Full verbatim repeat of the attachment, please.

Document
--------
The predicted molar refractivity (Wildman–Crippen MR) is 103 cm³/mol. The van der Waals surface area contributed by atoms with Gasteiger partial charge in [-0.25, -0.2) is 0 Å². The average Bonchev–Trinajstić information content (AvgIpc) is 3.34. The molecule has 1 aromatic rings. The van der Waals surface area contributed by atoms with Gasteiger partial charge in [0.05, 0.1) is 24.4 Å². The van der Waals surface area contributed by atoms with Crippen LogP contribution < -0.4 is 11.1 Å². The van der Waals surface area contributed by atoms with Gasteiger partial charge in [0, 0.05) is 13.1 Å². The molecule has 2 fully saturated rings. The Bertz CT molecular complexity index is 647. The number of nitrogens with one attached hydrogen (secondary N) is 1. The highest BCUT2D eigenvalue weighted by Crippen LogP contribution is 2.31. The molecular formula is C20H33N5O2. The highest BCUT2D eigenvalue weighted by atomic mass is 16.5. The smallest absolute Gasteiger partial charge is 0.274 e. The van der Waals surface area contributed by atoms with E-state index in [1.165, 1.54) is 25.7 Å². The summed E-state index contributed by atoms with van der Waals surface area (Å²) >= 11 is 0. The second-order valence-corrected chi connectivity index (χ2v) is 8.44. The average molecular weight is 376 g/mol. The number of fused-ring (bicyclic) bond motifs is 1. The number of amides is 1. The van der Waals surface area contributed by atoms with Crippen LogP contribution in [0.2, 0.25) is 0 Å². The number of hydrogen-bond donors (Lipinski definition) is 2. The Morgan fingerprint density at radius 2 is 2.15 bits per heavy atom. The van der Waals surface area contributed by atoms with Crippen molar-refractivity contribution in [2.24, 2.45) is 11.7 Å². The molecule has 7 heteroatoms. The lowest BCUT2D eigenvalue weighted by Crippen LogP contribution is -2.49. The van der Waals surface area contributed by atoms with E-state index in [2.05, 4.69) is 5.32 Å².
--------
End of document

The predicted molar refractivity (Wildman–Crippen MR) is 103 cm³/mol. The van der Waals surface area contributed by atoms with Gasteiger partial charge in [-0.25, -0.2) is 0 Å². The average Bonchev–Trinajstić information content (AvgIpc) is 3.34. The molecule has 1 aromatic rings. The van der Waals surface area contributed by atoms with Gasteiger partial charge in [0.05, 0.1) is 24.4 Å². The van der Waals surface area contributed by atoms with Crippen LogP contribution < -0.4 is 11.1 Å². The van der Waals surface area contributed by atoms with Gasteiger partial charge in [0, 0.05) is 13.1 Å². The molecule has 2 fully saturated rings. The Bertz CT molecular complexity index is 647. The number of nitrogens with one attached hydrogen (secondary N) is 1. The highest BCUT2D eigenvalue weighted by Crippen LogP contribution is 2.31. The molecular formula is C20H33N5O2. The highest BCUT2D eigenvalue weighted by atomic mass is 16.5. The smallest absolute Gasteiger partial charge is 0.274 e. The van der Waals surface area contributed by atoms with E-state index in [1.165, 1.54) is 25.7 Å². The summed E-state index contributed by atoms with van der Waals surface area (Å²) >= 11 is 0. The second-order valence-corrected chi connectivity index (χ2v) is 8.44. The average molecular weight is 376 g/mol. The number of fused-ring (bicyclic) bond motifs is 1. The number of amides is 1. The van der Waals surface area contributed by atoms with Crippen LogP contribution in [0.2, 0.25) is 0 Å². The number of hydrogen-bond donors (Lipinski definition) is 2. The Morgan fingerprint density at radius 2 is 2.15 bits per heavy atom. The van der Waals surface area contributed by atoms with Crippen molar-refractivity contribution in [2.24, 2.45) is 11.7 Å². The molecule has 7 heteroatoms. The lowest BCUT2D eigenvalue weighted by Crippen LogP contribution is -2.49. The van der Waals surface area contributed by atoms with E-state index in [2.05, 4.69) is 5.32 Å².